2. @tigerlily hi, Thanks for all the good information. You’re right, even ostomy nurses don’t have a lot of experience with this. The only person my nurse knew was another nurse who did it every day successfully. She implied that intermittent irrigation for convenience (like if you’re traveling) was not useful and you have to do it every day or your colon won’t empty.  I don’t think intermittent irrigation will disrupt cyclic bowel function any more than an occasional enema would. Thanks very much for your comments and support.

  3. Hi Eric, Firstly, I want to thank you for your videos. I got my colostomy almost a year ago and had no training in how to manage it. The day I was discharged a wound care nurse in the rehab I was sent to gave me a paper printed from the internet about how to apply a one-piece or two-piece bag. That was my ostomy training! I watched the nurses change my bag (they never emptied it), different ways with each one. I knew I needed more information, so I searched and found your videos. I’m doing very well managing my colostomy because of you. Several months ago I saw your video on the Osto Ez Vent and thought that it would be great for washing out my pouch. I ordered the vents from Amazon to try them out and also bought (and returned) several types of bottles that were too big to fit in the vent’s hole. Then I had a brainstorm. I bought 8 oz bottles on Amazon with Luer-Lock caps ( https://amzn.to/3umzpCr ) and other 8 oz perineal bottles that were easier to squeeze ( https://amzn.to/3yEcIfm ) – I don’t have a lot of strength in my hands. Then I bought a set of Luer-Lock blunt tip dispensing needles 1″ long to try them out and determine which size will fit in the vent ( https://amzn.to/3NP9CK4 ) and 2″ long ( https://amzn.to/3P35lDK ). The sizes 10G, 11G (the 2″ needles I use), and 12G needles work the best and do a fantastic job cleaning out the pouch. In total, I spent about $40, which is well worth it for the multiple cleanings I need and they’ll last me forever. Both types of needles come in multiple sizes – your choice. I use plain tap water in the bottles and a screw to make the hole through the vent – scissors were too hard for me. The great thing about Amazon is that everything can be returned if they don’t work out. I hope this helps someone who can’t find a bottle to fit in the vent. One more thing, the Osto Ez Vents are covered by Medicare if you qualify.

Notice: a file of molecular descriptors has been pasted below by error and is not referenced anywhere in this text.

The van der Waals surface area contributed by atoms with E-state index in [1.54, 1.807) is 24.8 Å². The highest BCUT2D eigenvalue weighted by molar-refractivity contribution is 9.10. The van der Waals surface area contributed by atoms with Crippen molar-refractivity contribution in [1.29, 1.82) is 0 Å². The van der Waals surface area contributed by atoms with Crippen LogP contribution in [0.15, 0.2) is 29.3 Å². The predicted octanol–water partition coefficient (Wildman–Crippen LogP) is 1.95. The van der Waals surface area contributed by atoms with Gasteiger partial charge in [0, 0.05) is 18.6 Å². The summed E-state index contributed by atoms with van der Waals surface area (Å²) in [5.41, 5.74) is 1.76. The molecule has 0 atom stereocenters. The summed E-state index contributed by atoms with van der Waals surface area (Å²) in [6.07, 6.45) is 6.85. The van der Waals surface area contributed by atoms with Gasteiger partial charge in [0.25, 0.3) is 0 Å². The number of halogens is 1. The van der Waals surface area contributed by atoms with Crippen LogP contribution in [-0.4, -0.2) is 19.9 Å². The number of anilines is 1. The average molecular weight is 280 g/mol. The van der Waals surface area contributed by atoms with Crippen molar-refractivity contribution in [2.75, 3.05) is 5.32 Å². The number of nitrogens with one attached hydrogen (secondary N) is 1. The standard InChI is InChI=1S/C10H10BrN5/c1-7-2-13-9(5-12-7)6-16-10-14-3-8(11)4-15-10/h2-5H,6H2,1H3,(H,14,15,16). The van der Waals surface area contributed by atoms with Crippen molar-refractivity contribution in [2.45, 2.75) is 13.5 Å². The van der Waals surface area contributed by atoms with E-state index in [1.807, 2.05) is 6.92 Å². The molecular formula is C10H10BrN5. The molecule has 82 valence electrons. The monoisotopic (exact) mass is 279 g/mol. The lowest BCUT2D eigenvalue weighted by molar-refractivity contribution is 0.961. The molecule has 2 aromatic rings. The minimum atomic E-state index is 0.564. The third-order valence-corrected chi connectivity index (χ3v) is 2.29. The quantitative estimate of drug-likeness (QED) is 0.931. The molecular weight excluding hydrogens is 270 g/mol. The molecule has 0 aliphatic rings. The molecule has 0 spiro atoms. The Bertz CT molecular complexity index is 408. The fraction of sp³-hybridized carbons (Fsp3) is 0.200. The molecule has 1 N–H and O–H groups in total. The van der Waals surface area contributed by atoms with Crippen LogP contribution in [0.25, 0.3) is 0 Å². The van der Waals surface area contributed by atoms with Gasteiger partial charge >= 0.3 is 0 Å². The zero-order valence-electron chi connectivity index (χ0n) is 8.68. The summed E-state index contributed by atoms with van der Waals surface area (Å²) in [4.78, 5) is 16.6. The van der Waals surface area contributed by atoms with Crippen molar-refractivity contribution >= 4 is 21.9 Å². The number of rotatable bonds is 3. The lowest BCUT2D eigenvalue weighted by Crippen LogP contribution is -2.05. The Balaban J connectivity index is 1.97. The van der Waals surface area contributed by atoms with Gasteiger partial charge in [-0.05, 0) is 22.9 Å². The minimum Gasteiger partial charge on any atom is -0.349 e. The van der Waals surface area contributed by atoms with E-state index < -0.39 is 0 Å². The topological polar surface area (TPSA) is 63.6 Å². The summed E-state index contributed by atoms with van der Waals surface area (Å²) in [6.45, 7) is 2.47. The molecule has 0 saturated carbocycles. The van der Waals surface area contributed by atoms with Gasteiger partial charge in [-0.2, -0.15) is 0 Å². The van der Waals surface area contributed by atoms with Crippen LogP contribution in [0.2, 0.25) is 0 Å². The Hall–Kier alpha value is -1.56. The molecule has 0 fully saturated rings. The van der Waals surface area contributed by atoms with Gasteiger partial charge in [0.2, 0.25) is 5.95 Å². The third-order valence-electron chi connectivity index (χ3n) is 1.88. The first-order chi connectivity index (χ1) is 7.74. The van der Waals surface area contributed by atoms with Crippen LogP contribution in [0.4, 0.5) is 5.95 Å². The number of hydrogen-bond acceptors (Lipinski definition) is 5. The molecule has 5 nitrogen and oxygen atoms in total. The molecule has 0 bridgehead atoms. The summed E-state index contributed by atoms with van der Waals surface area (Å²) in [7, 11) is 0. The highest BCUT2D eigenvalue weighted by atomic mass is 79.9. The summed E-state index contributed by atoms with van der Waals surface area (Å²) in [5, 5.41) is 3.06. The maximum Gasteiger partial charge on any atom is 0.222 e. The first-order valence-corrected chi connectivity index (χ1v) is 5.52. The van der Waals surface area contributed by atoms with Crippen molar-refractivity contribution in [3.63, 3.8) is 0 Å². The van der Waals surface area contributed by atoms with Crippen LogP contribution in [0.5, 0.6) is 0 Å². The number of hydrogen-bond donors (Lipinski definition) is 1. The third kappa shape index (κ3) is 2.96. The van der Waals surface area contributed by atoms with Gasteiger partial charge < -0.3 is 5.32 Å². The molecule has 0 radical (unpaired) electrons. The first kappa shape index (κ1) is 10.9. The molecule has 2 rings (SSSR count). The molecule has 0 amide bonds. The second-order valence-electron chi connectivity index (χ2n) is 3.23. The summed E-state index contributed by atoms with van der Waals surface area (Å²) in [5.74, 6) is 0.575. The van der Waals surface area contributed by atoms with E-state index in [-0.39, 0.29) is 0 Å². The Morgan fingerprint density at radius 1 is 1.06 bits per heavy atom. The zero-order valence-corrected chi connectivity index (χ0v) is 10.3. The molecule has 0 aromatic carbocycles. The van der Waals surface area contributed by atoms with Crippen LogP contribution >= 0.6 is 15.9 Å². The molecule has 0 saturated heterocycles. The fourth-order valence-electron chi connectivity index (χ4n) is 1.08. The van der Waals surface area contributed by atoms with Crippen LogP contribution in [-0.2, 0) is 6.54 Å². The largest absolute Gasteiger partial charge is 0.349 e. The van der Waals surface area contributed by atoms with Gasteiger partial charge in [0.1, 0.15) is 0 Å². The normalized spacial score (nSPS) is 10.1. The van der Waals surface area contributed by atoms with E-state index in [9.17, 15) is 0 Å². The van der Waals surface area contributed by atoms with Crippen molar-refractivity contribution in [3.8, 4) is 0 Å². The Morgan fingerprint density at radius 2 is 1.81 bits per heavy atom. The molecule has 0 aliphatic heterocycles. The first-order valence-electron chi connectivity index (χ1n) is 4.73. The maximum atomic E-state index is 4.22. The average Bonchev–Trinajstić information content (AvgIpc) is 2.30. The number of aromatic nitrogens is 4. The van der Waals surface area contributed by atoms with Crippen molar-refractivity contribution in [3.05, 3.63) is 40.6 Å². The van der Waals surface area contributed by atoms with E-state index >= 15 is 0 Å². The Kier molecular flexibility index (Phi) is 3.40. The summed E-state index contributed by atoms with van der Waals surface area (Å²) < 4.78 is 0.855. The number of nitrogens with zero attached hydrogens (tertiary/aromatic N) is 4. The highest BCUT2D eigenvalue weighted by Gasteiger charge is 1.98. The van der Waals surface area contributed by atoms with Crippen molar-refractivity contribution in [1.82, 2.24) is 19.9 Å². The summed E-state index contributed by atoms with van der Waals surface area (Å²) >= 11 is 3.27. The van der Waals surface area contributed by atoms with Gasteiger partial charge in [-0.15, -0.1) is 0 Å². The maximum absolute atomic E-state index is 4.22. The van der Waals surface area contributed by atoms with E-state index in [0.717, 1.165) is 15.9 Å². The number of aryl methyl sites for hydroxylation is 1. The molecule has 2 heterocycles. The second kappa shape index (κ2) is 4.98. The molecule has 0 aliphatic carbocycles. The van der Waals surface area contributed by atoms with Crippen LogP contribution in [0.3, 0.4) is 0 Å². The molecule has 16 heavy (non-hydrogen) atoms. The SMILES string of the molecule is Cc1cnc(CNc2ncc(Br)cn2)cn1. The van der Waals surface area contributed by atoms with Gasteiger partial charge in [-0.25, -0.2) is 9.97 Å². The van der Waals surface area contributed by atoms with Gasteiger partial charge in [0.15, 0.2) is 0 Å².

4. Posted by: @shark

    Also do you know of any info on your site about colostomy irrigation?

    We’ve discussed irrigation a few times on the forum as a few members do irrigate, but there’s no official “how-to guide" as this tends to be something you’ll want to consult with a stoma nurse on. 

    Since you have a sigmoid colostomy, irrigation would definitely be something to look into!